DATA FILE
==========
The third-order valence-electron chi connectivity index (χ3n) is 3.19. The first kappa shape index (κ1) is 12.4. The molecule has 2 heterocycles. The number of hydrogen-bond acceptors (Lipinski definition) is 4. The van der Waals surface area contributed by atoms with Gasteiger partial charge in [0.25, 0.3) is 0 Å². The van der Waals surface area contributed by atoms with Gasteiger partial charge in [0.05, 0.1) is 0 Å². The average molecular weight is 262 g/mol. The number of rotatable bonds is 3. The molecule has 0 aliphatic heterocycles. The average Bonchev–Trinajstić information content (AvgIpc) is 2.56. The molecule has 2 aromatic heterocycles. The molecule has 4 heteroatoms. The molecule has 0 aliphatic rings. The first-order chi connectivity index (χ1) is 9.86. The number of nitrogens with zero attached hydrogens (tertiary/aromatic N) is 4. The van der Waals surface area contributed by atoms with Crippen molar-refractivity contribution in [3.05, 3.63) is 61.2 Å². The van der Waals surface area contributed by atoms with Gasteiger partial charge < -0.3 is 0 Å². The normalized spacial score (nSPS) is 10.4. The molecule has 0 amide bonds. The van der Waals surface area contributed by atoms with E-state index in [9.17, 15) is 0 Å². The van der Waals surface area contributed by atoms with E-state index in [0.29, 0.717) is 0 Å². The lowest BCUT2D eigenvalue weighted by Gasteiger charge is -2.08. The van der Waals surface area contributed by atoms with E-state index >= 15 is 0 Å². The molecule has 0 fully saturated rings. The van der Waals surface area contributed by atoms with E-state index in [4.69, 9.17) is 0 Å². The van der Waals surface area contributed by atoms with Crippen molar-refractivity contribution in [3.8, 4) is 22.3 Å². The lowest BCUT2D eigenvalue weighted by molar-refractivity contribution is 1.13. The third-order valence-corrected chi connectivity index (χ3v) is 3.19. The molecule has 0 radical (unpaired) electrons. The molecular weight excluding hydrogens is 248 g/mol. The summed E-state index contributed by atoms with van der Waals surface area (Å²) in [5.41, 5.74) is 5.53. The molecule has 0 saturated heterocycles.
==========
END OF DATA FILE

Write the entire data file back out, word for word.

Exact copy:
The third-order valence-electron chi connectivity index (χ3n) is 3.19. The first kappa shape index (κ1) is 12.4. The molecule has 2 heterocycles. The number of hydrogen-bond acceptors (Lipinski definition) is 4. The van der Waals surface area contributed by atoms with Gasteiger partial charge in [0.25, 0.3) is 0 Å². The van der Waals surface area contributed by atoms with Gasteiger partial charge in [0.05, 0.1) is 0 Å². The average molecular weight is 262 g/mol. The number of rotatable bonds is 3. The molecule has 0 aliphatic heterocycles. The average Bonchev–Trinajstić information content (AvgIpc) is 2.56. The molecule has 2 aromatic heterocycles. The molecule has 4 heteroatoms. The molecule has 0 aliphatic rings. The first-order chi connectivity index (χ1) is 9.86. The number of nitrogens with zero attached hydrogens (tertiary/aromatic N) is 4. The van der Waals surface area contributed by atoms with Crippen molar-refractivity contribution in [3.05, 3.63) is 61.2 Å². The van der Waals surface area contributed by atoms with Gasteiger partial charge < -0.3 is 0 Å². The normalized spacial score (nSPS) is 10.4. The molecule has 0 amide bonds. The van der Waals surface area contributed by atoms with E-state index in [9.17, 15) is 0 Å². The van der Waals surface area contributed by atoms with E-state index in [0.29, 0.717) is 0 Å². The lowest BCUT2D eigenvalue weighted by Gasteiger charge is -2.08. The van der Waals surface area contributed by atoms with E-state index >= 15 is 0 Å². The molecule has 0 fully saturated rings. The van der Waals surface area contributed by atoms with E-state index in [4.69, 9.17) is 0 Å². The van der Waals surface area contributed by atoms with Crippen molar-refractivity contribution in [3.8, 4) is 22.3 Å². The lowest BCUT2D eigenvalue weighted by molar-refractivity contribution is 1.13. The third-order valence-corrected chi connectivity index (χ3v) is 3.19. The molecule has 0 radical (unpaired) electrons. The molecular weight excluding hydrogens is 248 g/mol. The summed E-state index contributed by atoms with van der Waals surface area (Å²) in [5.41, 5.74) is 5.53. The molecule has 0 saturated heterocycles.